diy solar

diy solar

48v isolation switches stopping 58v pylontech batteries?

We've been running a 48v solar system for about 18 months. I used the cheap Harbor Freight battery disconnect switches on the solar input and the battery, and they work fine. Fusing the battery was not difficult as I used a giant ANL type 100A fuse. The odd problem was in fusing or protecting the panel input to the charge controller--it can be up to 100v unloaded and about 70-80v at 25-28 amps in full sunlight. I put in a commonplace AGU type 40 amp fuse in a cheap holder intended for automotive stereo applications--the fuse worked fine for more than a year, until it popped on a very hot sunny day. I never saw more than 30 amps in that circuit, but the fuse holder got very hot, melting some of the plastic. So the voltage and power going thru that circuit (it never saw more than 1900 watts max) is a little too much for some "automotive" type hardware. But the Harbor Freight disconnect switches have given no problems.
This advice/description is what is known as a fire waiting to happen and how NOT to do things safely.
Spec sheets from the manufacturer are very helpful.

Here is a breaker on Amazon that looks like a cheap AC breaker :

However, I did see that breaker used in a 48V nominal commercial server rack battery and thought that couldn’t be right.

So, the next step is to look for a spec sheet from the manufacturer which I found here :

You can see that it’s rated for up to 125V DC.

Looking further you will find :

Which shows an AIC of 10kA. As a bonus you can even see the tripping curve in that pdf.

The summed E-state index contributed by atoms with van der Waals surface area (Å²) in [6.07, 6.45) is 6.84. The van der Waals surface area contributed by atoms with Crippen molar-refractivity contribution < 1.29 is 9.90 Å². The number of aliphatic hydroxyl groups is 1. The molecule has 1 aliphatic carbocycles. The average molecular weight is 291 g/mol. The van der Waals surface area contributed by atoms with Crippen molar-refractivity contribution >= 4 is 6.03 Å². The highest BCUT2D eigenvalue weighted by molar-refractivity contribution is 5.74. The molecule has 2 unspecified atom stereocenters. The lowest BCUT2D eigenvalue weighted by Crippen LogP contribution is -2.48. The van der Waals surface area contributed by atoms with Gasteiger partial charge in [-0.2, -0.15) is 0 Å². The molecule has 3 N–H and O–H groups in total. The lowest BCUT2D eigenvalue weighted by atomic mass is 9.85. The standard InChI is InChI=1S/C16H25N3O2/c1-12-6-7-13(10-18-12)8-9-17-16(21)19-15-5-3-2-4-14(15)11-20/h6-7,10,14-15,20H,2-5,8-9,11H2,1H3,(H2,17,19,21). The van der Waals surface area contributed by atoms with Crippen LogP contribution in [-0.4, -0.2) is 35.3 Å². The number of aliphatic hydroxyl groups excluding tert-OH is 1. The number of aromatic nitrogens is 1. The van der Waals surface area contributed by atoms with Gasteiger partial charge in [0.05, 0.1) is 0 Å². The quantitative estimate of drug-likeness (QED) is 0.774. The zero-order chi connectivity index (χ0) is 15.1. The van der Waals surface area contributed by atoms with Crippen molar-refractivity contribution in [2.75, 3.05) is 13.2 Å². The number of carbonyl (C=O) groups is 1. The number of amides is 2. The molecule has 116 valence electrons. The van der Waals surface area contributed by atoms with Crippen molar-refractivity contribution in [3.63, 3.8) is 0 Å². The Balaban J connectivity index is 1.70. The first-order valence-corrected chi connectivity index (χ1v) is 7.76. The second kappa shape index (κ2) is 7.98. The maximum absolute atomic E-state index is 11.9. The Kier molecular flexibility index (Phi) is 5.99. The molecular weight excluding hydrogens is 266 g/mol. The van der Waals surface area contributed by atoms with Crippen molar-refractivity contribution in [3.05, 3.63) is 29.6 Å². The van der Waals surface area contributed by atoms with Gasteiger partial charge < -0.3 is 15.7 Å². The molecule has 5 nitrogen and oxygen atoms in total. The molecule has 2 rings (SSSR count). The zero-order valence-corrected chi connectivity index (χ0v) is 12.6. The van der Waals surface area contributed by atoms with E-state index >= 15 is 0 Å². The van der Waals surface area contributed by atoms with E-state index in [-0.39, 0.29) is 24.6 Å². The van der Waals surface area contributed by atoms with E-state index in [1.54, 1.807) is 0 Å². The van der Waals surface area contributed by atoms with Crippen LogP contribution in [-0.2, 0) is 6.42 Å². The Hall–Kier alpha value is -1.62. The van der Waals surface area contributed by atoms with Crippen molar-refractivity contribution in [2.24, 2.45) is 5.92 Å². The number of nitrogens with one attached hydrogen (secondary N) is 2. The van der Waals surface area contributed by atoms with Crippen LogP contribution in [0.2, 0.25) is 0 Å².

So that’s the basic info and how I did the “research” which took less than 10 minutes 😎.

Hope that helps.

The devil is in the details with this. In that same series breaker some are rated AC and some are rated AC/DC .... if the breaker doesn't explicitly state DC on it then using it for DC is asking for a fire.

In the doc linked scroll down to the table listing usage for that specfic breaker -- number of digits in the breaker makes a difference and in the case of these the 4th space must contain a 'Z' to be rated for DC. The amazon link is not rated for DC and shouldn't be used for that.

See the two attached charts for the AC and DC rated breakers.

Another tipoff for DC rated breakers is most of the time they are polarized and have the polarity marked on the casing. Sometimes they do this just by marking 'line' or 'load' and detailing which pole is used for positive in the docs. Wiring a DC breaker backwards is another way to have a fire.

IMO it is worth buying either midnight solar or other well known breakers used for DC voltage.

what is known as a fire waiting to happen and how NOT to do things safely

Anyone looking to buy cheap breakers, fuses or switches should read this thread. 22 pages in 4 days.